The response was as uniform as it was predictable.
When Joe Biden unveiled an audacious $1.9tn coronavirus relief package, Senator Rick Scott of Florida warned: “I think one thing the Biden administration really has to focus on is the risk of what all this debt is going to do to us.”
When the president followed up with $2tn for infrastructure, Mitch McConnell, the Senate minority leader, made clear his opposition: “If it’s going to have massive tax increases and trillions more added to the national debt, it’s not likely.”
Republicans are beating the drum of small government and fiscal responsibility. Critics say they are only doing so because Democrats control the purse strings. They argue that past Republican administrations have shown little regard for the spiralling national debt.
The charge of hypocrisy could hamper efforts to stall or pare down Biden’s ambitions. After Donald Trump’s cavalier spending, and tax cuts for the rich, the GOP faces a battle for credibility.
“Republicans spent the better part of the Obama presidency talking about ‘tax and spend liberals’ and ‘living within our means’ and balancing budgets and debt and deficits and then, as soon as they got the reins of power, all of that went out the window and they spent money like drunken sailors,” said Kurt Bardella, a former Republican aide, now a Democrat.
“…They spent it on the rich, on the wealthy, on corporate interests. The hypocrisy of the Republican party when it comes to spending and deficits is just another example of how almost every facet of traditional conservatism has been abandoned during this Trump era … if Donald Trump released the same plan Joe Biden did, they would be all for it.”
Republicans talk a good game on debt but their record tells a different story. Ronald Reagan, worshipped by many as the patron saint of “responsible” spending, left office having almost tripled the national debt and having cut taxes for the rich. George W Bush doubled the debt with military spending after 9/11 – and more tax cuts.
In 2016, Trump promised to eliminate the debt within eight years. It was then about $20tn. By October 2020 it had reached $27tn – up almost 36% – thanks in large part to more tax cuts for the rich.
This reality, combined with Biden’s plans, has stirred debate over whether the national debt actually matters. Experts disagree over how much debt is too much. Last year the debt exceeded GDP, but interest rates remain low.
Janet Yellen, the treasury secretary, is most concerned about the need to stimulate recovery. She told Congress: “Right now, short-term, I feel we can afford what it takes to get the economy back on its feet, to get us through the pandemic, and to relieve the burdens that it is placing on households and small businesses.”
Gus Faucher, chief economist at PNC Bank, agrees.
“We have been through an unprecedented crisis, it makes sense that we would spend heavily to get out of it and the interest costs are so low right now it makes sense to spend heavily now so that we can return to normal,” he said.
The debt does need to be addressed, he said, and hopefully better economic activity will bring it down: “We still need to figure out how to pay for the retirement of the baby boomers over the longer run but that’s a longer issue.”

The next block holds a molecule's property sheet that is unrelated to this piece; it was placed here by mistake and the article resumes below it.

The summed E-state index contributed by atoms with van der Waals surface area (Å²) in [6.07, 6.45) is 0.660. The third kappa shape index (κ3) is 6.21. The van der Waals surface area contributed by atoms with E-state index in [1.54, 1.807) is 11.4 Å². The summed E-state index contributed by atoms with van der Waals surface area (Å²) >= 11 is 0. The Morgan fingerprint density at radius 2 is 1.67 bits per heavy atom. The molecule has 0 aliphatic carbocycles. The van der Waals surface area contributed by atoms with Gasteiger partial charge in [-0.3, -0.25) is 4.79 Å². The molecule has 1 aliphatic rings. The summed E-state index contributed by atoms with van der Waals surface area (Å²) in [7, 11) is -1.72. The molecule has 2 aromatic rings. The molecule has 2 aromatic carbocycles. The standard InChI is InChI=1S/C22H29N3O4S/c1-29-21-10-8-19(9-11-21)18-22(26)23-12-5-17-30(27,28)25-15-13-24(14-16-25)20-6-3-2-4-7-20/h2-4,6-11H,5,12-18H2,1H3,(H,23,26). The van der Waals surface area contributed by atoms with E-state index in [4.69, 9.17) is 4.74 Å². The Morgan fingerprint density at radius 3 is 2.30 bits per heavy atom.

If rates move up quickly or if financial markets grow concerned about ability to pay back the debt “that would be a big concern”, Faucher added. “But I don’t see that on the horizon. I don’t think it’s a crisis right now.”
For Maya MacGuineas, president of the non-partisan Committee for a Responsible Federal Budget, the national debt is a crisis waiting to happen.
“Our debt is the highest it has been relative to the economy since the second world war and it is about to be the highest it has been ever,” she said. “It’s growing faster than the economy, that’s the definition of unsustainable.”
That leaves the US “dangerously vulnerable” to economic and geopolitical challenges, she added, arguing that spending is not the problem so much as how borrowing is paid for. Washington has increasingly attempted to enact an agenda that is not paid for. Biden’s infrastructure plan is an exception, said MacGuineas, with a plan to pay in part by increasing corporate taxes.
But too often the politics of borrowing are “dangerously shortsighted and there is always a political justification not to deal with it because paying for your priorities is much harder than pretending they pay for themselves”.
The situation has been exacerbated by polarization that has left Washington “unable to do anything hard … the hypocrisy during the Trump era, where we massively grew the debt, massively grew spending and refused to deal with social security and Medicare challenges, was truly problematic.
“Both sides see it so differently and they need to talk to each other. Republicans keep putting in irresponsible tax cuts pretending that they will pay for themselves, which they won’t. On the Democrat side there is a denial that we have a number of programs that are growing faster than the overall economy … for seniors, retirement and healthcare. There is an unwillingness to even acknowledge that those programs have to be fixed.”
It is a situation that is unlikely to change in an era when “bipartisan” is a dirty word.
“They have completely different stories they tell themselves,” she said.
Biden has insisted he is open to talks on infrastructure and will meet Democrats and Republicans. But if Republicans attempt to play the national debt card, they are likely to be given short shrift.
Larry Sabato, director of the Center for Politics at the University of Virginia, said: “Nobody even takes it seriously. When I see it, and I think there are millions of people like me, I just laugh. Do they really think our memories are that short?”